Palm falls as export data disappoints, Indonesia expected to ease export curbs – Markets


JAKARTA: Malaysian palm oil futures fell for a third consecutive session on Monday as the market was disappointed by export data, while Indonesia is expected to remove an export restriction that would increase further the global supply.

The contract for October delivery on the Bursa Malaysia Derivatives Exchange fell 1.57% to close at 3,646 ringgit ($819.14) a tonne, extending the 6% decline it had seen in the previous two sessions. .

It rose 2.3% earlier in the session before erasing the gains.

It backtracked after disappointing export data and the market grew more convinced that Indonesia would soon drop its domestic sales requirements, a palm oil trader in Kuala Lumpur said.

Exports of palm oil products from Malaysia from July 1-25 fell 11.3% from the same period in June, cargo inspector Intertek Testing Services said on Monday, while inspection company Independent AmSpec Agri Malaysia said exports fell 2.7%.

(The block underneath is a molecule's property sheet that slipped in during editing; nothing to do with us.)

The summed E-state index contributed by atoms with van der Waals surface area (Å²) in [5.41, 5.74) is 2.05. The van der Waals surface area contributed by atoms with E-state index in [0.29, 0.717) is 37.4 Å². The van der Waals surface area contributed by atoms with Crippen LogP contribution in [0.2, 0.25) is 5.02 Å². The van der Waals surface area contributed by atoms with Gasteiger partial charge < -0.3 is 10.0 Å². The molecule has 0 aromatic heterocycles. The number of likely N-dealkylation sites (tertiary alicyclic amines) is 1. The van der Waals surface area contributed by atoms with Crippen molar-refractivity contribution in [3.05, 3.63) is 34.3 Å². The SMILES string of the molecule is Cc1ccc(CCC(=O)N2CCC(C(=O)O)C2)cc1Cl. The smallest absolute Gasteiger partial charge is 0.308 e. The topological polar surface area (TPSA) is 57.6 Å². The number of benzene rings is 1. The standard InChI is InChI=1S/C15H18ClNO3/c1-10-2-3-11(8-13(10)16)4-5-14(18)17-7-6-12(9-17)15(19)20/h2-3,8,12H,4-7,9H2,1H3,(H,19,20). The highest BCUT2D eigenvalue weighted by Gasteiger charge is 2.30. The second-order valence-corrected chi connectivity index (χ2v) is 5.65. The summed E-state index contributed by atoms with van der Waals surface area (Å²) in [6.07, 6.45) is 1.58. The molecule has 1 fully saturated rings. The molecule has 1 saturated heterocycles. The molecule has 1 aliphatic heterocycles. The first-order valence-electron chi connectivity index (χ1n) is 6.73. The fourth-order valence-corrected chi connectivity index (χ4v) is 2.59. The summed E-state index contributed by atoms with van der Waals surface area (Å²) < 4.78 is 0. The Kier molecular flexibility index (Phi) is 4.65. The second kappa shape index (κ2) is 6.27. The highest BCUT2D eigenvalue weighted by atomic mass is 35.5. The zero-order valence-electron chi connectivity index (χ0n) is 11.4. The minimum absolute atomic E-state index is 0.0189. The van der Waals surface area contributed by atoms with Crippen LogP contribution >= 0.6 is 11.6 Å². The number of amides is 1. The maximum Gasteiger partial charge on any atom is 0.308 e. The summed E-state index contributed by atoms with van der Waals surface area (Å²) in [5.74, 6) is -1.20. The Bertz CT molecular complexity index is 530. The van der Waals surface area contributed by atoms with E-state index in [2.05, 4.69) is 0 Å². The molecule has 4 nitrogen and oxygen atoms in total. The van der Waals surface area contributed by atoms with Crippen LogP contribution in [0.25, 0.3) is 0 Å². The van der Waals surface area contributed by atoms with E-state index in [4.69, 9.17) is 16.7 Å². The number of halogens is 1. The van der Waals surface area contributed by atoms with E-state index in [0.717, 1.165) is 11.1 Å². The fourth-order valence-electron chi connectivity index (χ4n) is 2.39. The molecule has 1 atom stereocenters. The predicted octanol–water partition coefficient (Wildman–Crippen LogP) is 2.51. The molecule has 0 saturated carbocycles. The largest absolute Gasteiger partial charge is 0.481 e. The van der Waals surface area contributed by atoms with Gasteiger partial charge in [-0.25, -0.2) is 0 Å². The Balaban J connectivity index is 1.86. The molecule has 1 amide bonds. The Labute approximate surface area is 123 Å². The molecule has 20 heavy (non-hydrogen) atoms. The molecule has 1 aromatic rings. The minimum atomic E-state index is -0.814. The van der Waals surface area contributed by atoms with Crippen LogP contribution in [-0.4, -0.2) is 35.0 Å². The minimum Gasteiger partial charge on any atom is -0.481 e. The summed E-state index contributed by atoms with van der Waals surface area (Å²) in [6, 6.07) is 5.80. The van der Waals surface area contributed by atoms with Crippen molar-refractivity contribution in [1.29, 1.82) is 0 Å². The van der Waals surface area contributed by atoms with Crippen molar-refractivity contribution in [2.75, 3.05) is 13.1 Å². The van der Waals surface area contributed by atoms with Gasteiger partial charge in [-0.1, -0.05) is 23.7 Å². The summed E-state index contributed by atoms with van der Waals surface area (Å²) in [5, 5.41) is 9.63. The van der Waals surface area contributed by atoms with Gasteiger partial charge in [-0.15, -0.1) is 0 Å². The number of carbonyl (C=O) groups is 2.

Palm oil futures plunge 5% as crude and soybean oil prices rise

Indonesia’s trade minister said on Friday that the world’s biggest palm oil exporter is considering scrapping a rule requiring palm companies to sell some of their products at home to obtain export permits, as high stocks slowed the recovery in palm fruit prices.

Malaysian crude palm oil prices are expected to remain weak for most of the third quarter, the country’s commodities minister said on Monday, following rival Indonesian producer’s decision to scrap its export tax. .

Meanwhile, Dalian’s most active soybean oil contract lost 0.31%, while its palm oil contract fell 0.49%. Chicago Board of Trade soybean oil prices fell 0.22%.

Palm oil is affected by fluctuations in related oil prices as they compete for a share of the global vegetable oil market.

Palm oil could revisit its July 14 low of 3,489 ringgits a tonne as the rebound from that level has been nearly reversed, Reuters technical analyst Wang Tao said.

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